The only problem with this type of verification is that, for bibliographic compilations, the system won’t catch the errors in grammar or misspelling that a proofreader would. With statistical data or other kinds of numerical information, verification is the most effective way of eliminating all errors and is less tedious than a visual scan. Another method of verification is to type all the material twice and then run a computer match to make sure that all of the data is indeed the same.
Delivery to the vendor
Once the information has been keyboarded, verified or proofread, and corrected, it is then ready to be put either on magnetic tape, floppy disk,or delivered over telephone or Internet lines to the host computer. Magnetic tape (although it seems an archaic kind of technology) is a nearly-universal standard, and people are able to read 9-track tapes from one computer to another very easily. Large bibliographic vendors, such as Dialog, SDC, BRS, GE, The Source and CompuServe accept their data in 9-track, magnetic tape format. If your data is created on a microcomputer on 5-1/4 inch floppies, for example, it will need to be converted to a 9-track tape for delivery to the online vendor.
Telephone lines, using the RS232 protocol, are another fairly standard way to deliver data from one vendor or one computer to another. We have been successful, for example, in reading from a Wang PC to an Apple PC to a Wang minicomputer or from a TRS-80 to a Wang or from an IBM PC to an Apple, and so forth. These interface protocols using the RS232 line convert the data into something that will go over a voice grade telephone line and be accepted by computers.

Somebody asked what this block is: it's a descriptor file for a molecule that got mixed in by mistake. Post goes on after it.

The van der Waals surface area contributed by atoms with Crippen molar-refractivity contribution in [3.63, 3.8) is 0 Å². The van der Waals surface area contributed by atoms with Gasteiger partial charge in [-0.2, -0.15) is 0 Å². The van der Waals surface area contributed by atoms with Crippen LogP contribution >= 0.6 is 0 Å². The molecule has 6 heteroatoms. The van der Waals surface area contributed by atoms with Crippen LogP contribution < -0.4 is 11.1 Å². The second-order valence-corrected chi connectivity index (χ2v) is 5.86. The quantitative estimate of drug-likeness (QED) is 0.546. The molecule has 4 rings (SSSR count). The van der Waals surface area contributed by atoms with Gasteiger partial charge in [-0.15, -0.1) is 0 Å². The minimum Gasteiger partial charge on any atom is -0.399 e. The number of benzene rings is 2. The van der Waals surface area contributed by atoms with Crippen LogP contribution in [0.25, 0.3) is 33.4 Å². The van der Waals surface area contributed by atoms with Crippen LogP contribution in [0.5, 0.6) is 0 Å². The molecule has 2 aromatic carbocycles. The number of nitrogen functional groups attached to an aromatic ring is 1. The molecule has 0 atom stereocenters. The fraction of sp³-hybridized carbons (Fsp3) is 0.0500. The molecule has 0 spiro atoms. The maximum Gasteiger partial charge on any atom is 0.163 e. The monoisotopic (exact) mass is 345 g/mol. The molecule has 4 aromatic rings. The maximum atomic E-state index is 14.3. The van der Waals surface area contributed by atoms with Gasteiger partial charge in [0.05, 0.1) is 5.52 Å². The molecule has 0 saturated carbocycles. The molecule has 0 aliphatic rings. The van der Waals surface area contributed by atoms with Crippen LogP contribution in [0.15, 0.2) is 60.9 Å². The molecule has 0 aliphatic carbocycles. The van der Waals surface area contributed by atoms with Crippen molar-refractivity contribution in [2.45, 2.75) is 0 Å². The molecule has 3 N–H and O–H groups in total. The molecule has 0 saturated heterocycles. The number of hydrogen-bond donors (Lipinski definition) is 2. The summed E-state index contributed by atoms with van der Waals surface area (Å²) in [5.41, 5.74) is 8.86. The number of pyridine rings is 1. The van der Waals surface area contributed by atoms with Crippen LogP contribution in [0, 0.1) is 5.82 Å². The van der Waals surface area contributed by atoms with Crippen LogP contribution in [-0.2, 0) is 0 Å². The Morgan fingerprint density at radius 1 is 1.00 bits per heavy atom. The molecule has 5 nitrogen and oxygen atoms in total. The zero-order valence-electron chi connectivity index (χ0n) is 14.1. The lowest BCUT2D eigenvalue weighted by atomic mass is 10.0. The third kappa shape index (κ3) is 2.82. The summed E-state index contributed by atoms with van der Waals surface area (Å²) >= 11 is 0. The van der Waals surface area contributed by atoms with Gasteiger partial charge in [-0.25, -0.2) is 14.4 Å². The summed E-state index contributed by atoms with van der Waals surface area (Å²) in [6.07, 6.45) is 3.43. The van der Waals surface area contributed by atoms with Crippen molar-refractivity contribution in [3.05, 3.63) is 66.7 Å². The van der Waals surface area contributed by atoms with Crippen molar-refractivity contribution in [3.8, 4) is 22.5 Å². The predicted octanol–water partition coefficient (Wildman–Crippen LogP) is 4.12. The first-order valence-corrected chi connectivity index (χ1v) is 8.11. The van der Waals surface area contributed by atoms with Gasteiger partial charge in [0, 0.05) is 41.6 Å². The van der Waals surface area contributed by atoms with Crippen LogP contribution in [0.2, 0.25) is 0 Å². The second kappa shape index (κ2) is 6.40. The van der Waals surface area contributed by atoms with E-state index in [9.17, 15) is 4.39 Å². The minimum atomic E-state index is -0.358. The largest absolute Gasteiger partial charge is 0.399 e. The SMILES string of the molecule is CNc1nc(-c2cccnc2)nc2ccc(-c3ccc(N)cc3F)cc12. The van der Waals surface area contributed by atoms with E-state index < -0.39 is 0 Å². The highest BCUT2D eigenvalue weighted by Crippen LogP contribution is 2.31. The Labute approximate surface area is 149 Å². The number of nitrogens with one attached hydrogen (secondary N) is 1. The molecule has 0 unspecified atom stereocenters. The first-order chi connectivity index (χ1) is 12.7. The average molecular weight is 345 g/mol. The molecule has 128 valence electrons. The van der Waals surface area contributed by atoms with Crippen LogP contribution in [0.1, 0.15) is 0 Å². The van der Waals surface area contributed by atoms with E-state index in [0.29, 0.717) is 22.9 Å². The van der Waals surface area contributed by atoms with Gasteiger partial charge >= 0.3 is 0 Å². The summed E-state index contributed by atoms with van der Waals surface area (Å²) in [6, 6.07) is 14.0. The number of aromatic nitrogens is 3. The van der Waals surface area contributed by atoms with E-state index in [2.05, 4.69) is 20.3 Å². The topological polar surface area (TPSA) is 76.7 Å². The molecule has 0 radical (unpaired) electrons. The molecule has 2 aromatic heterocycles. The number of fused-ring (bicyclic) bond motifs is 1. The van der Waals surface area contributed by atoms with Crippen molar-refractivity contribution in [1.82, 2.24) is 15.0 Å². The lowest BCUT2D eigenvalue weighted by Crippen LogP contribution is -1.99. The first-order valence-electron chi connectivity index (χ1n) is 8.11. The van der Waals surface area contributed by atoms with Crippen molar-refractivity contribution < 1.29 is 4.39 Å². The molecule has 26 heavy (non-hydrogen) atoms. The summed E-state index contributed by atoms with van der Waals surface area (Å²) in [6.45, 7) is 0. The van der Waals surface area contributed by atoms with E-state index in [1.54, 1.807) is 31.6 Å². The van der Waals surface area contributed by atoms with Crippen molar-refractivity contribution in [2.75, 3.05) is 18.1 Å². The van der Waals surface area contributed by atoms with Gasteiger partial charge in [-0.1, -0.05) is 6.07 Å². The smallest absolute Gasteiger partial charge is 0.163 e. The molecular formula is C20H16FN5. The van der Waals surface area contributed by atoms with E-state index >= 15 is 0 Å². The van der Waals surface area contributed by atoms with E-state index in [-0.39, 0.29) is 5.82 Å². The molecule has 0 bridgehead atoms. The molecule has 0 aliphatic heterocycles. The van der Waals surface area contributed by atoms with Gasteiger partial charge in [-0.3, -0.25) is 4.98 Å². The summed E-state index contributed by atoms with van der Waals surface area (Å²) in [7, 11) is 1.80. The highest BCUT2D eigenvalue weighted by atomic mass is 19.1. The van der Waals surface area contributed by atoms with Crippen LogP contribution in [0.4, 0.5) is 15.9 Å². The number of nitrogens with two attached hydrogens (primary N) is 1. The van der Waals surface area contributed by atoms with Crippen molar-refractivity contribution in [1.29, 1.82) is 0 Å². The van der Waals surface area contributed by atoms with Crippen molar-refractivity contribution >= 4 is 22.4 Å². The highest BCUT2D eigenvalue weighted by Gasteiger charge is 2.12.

Record keeping and archiving
Throughout the process of creating a database, you need to keep accurate records of where the materials for the database are at any given time. Losing materials is very easy as the material moves through the production pipeline if you don’t have a strict record-keeping system. When you are building a database either for a client or for yourself, it is important not to lose any of the documents. A logbook should be kept and all materials should be entered in the log. When materials are taken out for abstracting and indexing, data entry, or either of the proofreading cycles, they should be signed out so that the person keeping records or looking for data will know at any time exactly where all materials are located and where they are in the production process.
Once the material has been entered and delivered to the vendor, it is extremely important to keep an archive of the system. Most places keep two archives, or backups. One is kept on-site near the computer for use should the system go down for any reason; the second needs to be stored off-site.
We make duplicates of all materials entered on diskettes so that during the production process the duplicate, or archive, can be stored off-premises so that at least one copy of the entered material is preserved in case of natural disaster, theft or accidental loss. Most of our clients require that we retain an archive of their data for a specified period after the material has been delivered to the online vendor.
Throughout the process of building a database, from making editorial decisions to entering the material, you must learn to balance the seemingly conflicting goals of quality and costs. The more times a record is proofread, for example, the fewer errors you will have, but it is more expensive to produce each record. We have found that “quality control groups” within our company for each section (data entry, proofreading, abstracting, indexing, etc.) can keep things consistent and running efficiently, while assuring that the file design is solid. These groups do cost in personnel time but seem to pay off in the file production.